It’s a given. When most of us hear the term 'CPR' we automatically think of having to put our mouth over and/or near someone else’s mouth - and well …that’s just not okay.
I mean its one thing to perform CPR on a dummy while in training class where the mood is a little up beat.
But it is another thing in its entirety, to perform CPR in a real life emergency on someone who may be bleeding from an injury, or have vomitus or foaming around the mouth, right??? (ewwww)
In fact, I would venture to say, that a lot of us, if not all of us, would rather stand around in hopes that someone else would step up to the plate so we don't have to.
Shameful, I know. But true.
And besides, who the heck can remember the formula for the ratio between chest compressions-to-breaths??
Well there’s good news!
A new form of CPR has been developed by the doctors at Mayo Clinic. The doctors say there is enough oxygen in the blood to keep the brain supplied for ten minutes.
Performing chest compressions would keep the blood flowing to the brain, heart and other organs – which is the whole reason we perform CPR in the first place.
So, in light of these new developments, the America Heart Association has changed the CPR guidelines to chest compressions only - dropping the mouth-to-mouth component.
What does this mean to us? No more breathing in someone else’s mouth. Yea!!!!
The new procedure requires that you apply rapid (about 100 compressions per minute) and deep presses to the center of the chest.
Now, I have heard that a lot of people say they are afraid they may hurt the person by pressing too hard - ‘FYI’ - if the victim has suffered cardiac arrest they are close to death already and you can't hurt a dead person right? I mean, what person wouldn’t trade a couple broken ribs for life? So press hard moving as quickly as you can.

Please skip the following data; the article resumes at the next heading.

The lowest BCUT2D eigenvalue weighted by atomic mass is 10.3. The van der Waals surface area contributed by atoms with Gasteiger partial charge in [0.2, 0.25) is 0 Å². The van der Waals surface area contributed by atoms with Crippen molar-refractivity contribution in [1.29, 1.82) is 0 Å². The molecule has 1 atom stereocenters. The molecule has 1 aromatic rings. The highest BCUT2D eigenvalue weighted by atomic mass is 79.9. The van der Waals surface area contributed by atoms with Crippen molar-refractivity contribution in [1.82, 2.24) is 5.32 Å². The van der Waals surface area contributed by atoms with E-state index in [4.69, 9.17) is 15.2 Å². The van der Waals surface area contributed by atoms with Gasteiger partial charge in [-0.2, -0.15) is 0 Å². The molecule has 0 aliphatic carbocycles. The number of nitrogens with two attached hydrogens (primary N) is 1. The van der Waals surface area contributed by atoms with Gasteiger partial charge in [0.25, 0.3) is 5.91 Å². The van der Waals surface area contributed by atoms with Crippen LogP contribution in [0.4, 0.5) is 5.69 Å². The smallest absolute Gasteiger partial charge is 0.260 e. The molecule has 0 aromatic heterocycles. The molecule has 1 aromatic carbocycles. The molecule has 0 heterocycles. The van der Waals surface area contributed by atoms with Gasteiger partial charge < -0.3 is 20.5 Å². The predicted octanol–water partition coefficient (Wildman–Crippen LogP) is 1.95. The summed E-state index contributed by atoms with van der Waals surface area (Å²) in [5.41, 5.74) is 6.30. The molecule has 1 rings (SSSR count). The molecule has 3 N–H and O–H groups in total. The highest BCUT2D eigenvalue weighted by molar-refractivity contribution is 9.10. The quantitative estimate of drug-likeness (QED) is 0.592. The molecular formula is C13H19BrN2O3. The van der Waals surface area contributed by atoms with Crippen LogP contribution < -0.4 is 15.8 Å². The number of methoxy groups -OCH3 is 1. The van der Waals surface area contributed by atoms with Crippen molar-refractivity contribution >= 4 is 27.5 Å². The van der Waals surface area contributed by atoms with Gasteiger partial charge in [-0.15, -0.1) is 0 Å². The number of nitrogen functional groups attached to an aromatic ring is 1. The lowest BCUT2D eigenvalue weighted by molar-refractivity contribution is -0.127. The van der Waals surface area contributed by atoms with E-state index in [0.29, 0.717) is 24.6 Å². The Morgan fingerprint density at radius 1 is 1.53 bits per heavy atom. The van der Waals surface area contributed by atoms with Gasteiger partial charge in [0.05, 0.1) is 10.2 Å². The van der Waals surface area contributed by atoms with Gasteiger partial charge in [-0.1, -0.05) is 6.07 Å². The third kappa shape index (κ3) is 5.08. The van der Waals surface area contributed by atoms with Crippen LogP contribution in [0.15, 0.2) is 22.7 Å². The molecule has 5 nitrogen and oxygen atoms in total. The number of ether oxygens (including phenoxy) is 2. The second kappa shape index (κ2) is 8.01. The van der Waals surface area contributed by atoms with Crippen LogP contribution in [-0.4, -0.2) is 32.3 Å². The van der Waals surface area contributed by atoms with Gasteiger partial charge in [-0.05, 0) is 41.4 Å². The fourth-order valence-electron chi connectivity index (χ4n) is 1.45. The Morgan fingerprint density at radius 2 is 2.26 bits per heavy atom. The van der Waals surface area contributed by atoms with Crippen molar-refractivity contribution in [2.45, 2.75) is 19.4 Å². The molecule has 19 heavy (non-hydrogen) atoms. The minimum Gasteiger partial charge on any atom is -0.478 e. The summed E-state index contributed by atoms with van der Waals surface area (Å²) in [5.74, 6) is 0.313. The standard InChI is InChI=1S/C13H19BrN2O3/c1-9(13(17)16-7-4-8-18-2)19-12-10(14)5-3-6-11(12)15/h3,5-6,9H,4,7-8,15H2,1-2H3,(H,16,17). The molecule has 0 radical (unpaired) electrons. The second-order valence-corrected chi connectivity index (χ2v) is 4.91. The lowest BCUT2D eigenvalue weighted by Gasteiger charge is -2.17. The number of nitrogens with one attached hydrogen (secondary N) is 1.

It can be tiring - but don't stop until medical help arrives.
Here’s another useful tip. Perform the chest compressions to the pop song “Stayin’ Alive” by the Bee Gees.
In a trial study of medical students performing CPR to the song ‘Stayin Alive’ - they maintained close to the ideal rhythm of 100 compressions per minute (the song has 103 beats per minute).
This may help you focus more on the words and beat of the song than to what is going on around you - saving a person’s life.
Here’s a little refresher on how to perform chest compressions. Place the heel of one hand on top of the other and place the heel of the bottom hand on the center of the victim’s chest. Lock your elbows and begin forceful chest compressions.
Remember 100 compressions. Ah, ha, ha, ha, Stayin' Alive. Stayin' Alive. Ah, ha, ha, ha, Stayin' alive …..
- Survivor Jane
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